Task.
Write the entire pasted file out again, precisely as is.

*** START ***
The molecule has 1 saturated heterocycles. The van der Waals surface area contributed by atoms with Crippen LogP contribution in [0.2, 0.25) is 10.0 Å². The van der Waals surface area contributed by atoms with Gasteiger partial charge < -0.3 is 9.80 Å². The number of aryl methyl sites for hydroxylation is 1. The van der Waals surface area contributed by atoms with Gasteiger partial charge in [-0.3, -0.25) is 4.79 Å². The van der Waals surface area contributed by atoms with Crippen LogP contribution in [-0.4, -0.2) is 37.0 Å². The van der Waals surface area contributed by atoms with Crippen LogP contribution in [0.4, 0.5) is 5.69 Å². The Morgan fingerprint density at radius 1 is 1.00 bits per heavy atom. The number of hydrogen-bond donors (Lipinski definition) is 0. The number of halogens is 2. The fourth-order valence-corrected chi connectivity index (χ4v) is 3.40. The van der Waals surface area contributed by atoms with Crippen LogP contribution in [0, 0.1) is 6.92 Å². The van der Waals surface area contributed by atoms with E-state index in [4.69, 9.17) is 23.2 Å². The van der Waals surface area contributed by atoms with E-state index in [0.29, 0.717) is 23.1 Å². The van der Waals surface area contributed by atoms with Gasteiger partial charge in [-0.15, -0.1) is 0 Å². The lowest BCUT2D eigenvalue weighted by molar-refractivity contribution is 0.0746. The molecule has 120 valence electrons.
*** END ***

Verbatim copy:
The molecule has 1 saturated heterocycles. The van der Waals surface area contributed by atoms with Crippen LogP contribution in [0.2, 0.25) is 10.0 Å². The van der Waals surface area contributed by atoms with Gasteiger partial charge < -0.3 is 9.80 Å². The number of aryl methyl sites for hydroxylation is 1. The van der Waals surface area contributed by atoms with Gasteiger partial charge in [-0.3, -0.25) is 4.79 Å². The van der Waals surface area contributed by atoms with Crippen LogP contribution in [-0.4, -0.2) is 37.0 Å². The van der Waals surface area contributed by atoms with Crippen LogP contribution in [0.4, 0.5) is 5.69 Å². The Morgan fingerprint density at radius 1 is 1.00 bits per heavy atom. The number of hydrogen-bond donors (Lipinski definition) is 0. The number of halogens is 2. The fourth-order valence-corrected chi connectivity index (χ4v) is 3.40. The van der Waals surface area contributed by atoms with Crippen LogP contribution in [0, 0.1) is 6.92 Å². The van der Waals surface area contributed by atoms with E-state index in [4.69, 9.17) is 23.2 Å². The van der Waals surface area contributed by atoms with E-state index in [0.29, 0.717) is 23.1 Å². The van der Waals surface area contributed by atoms with Gasteiger partial charge in [-0.15, -0.1) is 0 Å². The lowest BCUT2D eigenvalue weighted by molar-refractivity contribution is 0.0746. The molecule has 120 valence electrons.